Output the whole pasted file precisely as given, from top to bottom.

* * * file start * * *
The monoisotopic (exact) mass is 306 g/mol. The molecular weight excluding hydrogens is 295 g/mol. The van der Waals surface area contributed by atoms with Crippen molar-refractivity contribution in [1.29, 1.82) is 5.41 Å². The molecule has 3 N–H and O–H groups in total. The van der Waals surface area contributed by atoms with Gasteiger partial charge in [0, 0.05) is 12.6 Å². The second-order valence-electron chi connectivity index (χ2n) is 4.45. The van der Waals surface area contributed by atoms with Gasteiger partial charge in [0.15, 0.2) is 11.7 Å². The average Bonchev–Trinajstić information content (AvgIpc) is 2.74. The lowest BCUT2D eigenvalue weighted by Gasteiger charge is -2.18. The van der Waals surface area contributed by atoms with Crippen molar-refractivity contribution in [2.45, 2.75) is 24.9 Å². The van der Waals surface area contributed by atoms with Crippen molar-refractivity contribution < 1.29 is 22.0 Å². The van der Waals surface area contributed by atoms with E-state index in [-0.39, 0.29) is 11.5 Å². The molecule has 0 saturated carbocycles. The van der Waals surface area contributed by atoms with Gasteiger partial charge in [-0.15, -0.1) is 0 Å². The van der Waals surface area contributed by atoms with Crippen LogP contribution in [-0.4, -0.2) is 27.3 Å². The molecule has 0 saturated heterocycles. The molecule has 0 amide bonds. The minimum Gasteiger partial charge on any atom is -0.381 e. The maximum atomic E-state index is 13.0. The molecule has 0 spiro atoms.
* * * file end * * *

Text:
The monoisotopic (exact) mass is 306 g/mol. The molecular weight excluding hydrogens is 295 g/mol. The van der Waals surface area contributed by atoms with Crippen molar-refractivity contribution in [1.29, 1.82) is 5.41 Å². The molecule has 3 N–H and O–H groups in total. The van der Waals surface area contributed by atoms with Gasteiger partial charge in [0, 0.05) is 12.6 Å². The second-order valence-electron chi connectivity index (χ2n) is 4.45. The van der Waals surface area contributed by atoms with Gasteiger partial charge in [0.15, 0.2) is 11.7 Å². The average Bonchev–Trinajstić information content (AvgIpc) is 2.74. The lowest BCUT2D eigenvalue weighted by Gasteiger charge is -2.18. The van der Waals surface area contributed by atoms with Crippen molar-refractivity contribution in [2.45, 2.75) is 24.9 Å². The van der Waals surface area contributed by atoms with Crippen molar-refractivity contribution < 1.29 is 22.0 Å². The van der Waals surface area contributed by atoms with E-state index in [-0.39, 0.29) is 11.5 Å². The molecule has 0 saturated carbocycles. The van der Waals surface area contributed by atoms with Gasteiger partial charge in [-0.15, -0.1) is 0 Å². The van der Waals surface area contributed by atoms with Crippen LogP contribution in [-0.4, -0.2) is 27.3 Å². The molecule has 0 saturated heterocycles. The molecule has 0 amide bonds. The minimum Gasteiger partial charge on any atom is -0.381 e. The maximum atomic E-state index is 13.0. The molecule has 0 spiro atoms.